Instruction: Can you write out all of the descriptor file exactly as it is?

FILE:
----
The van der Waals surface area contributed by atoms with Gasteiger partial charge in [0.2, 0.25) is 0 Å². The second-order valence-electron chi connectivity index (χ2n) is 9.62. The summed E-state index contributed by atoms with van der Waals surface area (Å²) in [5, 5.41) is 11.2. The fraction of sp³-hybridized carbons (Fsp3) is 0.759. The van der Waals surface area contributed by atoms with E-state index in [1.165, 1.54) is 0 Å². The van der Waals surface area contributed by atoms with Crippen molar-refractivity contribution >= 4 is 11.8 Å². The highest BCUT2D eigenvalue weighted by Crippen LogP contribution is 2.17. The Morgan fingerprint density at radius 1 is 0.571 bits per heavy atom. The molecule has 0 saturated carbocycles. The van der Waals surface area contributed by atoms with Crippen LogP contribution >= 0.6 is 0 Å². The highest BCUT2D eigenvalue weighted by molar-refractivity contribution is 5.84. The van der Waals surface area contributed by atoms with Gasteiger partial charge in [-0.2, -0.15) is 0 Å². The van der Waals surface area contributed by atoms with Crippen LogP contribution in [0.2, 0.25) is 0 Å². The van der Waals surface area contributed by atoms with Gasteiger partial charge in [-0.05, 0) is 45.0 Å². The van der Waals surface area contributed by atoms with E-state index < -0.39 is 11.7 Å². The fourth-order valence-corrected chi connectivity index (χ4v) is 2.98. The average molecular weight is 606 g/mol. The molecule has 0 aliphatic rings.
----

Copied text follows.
The van der Waals surface area contributed by atoms with Gasteiger partial charge in [0.2, 0.25) is 0 Å². The second-order valence-electron chi connectivity index (χ2n) is 9.62. The summed E-state index contributed by atoms with van der Waals surface area (Å²) in [5, 5.41) is 11.2. The fraction of sp³-hybridized carbons (Fsp3) is 0.759. The van der Waals surface area contributed by atoms with E-state index in [1.165, 1.54) is 0 Å². The van der Waals surface area contributed by atoms with Crippen molar-refractivity contribution >= 4 is 11.8 Å². The highest BCUT2D eigenvalue weighted by Crippen LogP contribution is 2.17. The Morgan fingerprint density at radius 1 is 0.571 bits per heavy atom. The molecule has 0 saturated carbocycles. The van der Waals surface area contributed by atoms with Crippen LogP contribution >= 0.6 is 0 Å². The highest BCUT2D eigenvalue weighted by molar-refractivity contribution is 5.84. The van der Waals surface area contributed by atoms with Gasteiger partial charge in [-0.2, -0.15) is 0 Å². The van der Waals surface area contributed by atoms with Crippen LogP contribution in [0.2, 0.25) is 0 Å². The van der Waals surface area contributed by atoms with Gasteiger partial charge in [-0.05, 0) is 45.0 Å². The van der Waals surface area contributed by atoms with E-state index < -0.39 is 11.7 Å². The fourth-order valence-corrected chi connectivity index (χ4v) is 2.98. The average molecular weight is 606 g/mol. The molecule has 0 aliphatic rings.